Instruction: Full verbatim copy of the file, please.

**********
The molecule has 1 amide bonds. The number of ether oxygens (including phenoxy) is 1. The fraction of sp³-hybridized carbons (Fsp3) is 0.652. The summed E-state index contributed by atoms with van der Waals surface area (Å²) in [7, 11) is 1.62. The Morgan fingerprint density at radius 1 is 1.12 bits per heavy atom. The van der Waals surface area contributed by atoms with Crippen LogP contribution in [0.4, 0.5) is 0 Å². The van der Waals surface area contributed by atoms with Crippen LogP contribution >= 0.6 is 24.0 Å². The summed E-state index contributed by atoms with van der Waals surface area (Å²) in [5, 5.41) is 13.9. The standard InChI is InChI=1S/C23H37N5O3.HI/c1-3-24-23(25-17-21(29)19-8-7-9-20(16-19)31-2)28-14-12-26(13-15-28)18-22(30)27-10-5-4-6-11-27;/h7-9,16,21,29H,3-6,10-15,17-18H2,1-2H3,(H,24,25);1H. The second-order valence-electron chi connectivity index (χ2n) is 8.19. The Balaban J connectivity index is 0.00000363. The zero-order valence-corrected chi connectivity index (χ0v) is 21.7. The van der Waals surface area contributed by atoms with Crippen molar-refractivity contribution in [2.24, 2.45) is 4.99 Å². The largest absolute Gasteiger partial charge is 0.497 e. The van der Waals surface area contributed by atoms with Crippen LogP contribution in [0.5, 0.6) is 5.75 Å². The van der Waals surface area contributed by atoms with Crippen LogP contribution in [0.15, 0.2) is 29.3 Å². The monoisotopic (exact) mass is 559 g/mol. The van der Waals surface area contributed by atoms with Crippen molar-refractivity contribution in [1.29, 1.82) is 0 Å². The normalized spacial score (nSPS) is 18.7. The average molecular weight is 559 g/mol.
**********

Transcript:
The molecule has 1 amide bonds. The number of ether oxygens (including phenoxy) is 1. The fraction of sp³-hybridized carbons (Fsp3) is 0.652. The summed E-state index contributed by atoms with van der Waals surface area (Å²) in [7, 11) is 1.62. The Morgan fingerprint density at radius 1 is 1.12 bits per heavy atom. The van der Waals surface area contributed by atoms with Crippen LogP contribution in [0.4, 0.5) is 0 Å². The van der Waals surface area contributed by atoms with Crippen LogP contribution >= 0.6 is 24.0 Å². The summed E-state index contributed by atoms with van der Waals surface area (Å²) in [5, 5.41) is 13.9. The standard InChI is InChI=1S/C23H37N5O3.HI/c1-3-24-23(25-17-21(29)19-8-7-9-20(16-19)31-2)28-14-12-26(13-15-28)18-22(30)27-10-5-4-6-11-27;/h7-9,16,21,29H,3-6,10-15,17-18H2,1-2H3,(H,24,25);1H. The second-order valence-electron chi connectivity index (χ2n) is 8.19. The Balaban J connectivity index is 0.00000363. The zero-order valence-corrected chi connectivity index (χ0v) is 21.7. The van der Waals surface area contributed by atoms with Crippen molar-refractivity contribution in [2.24, 2.45) is 4.99 Å². The largest absolute Gasteiger partial charge is 0.497 e. The van der Waals surface area contributed by atoms with Crippen LogP contribution in [0.5, 0.6) is 5.75 Å². The van der Waals surface area contributed by atoms with Crippen LogP contribution in [0.15, 0.2) is 29.3 Å². The monoisotopic (exact) mass is 559 g/mol. The van der Waals surface area contributed by atoms with Crippen molar-refractivity contribution in [1.29, 1.82) is 0 Å². The normalized spacial score (nSPS) is 18.7. The average molecular weight is 559 g/mol.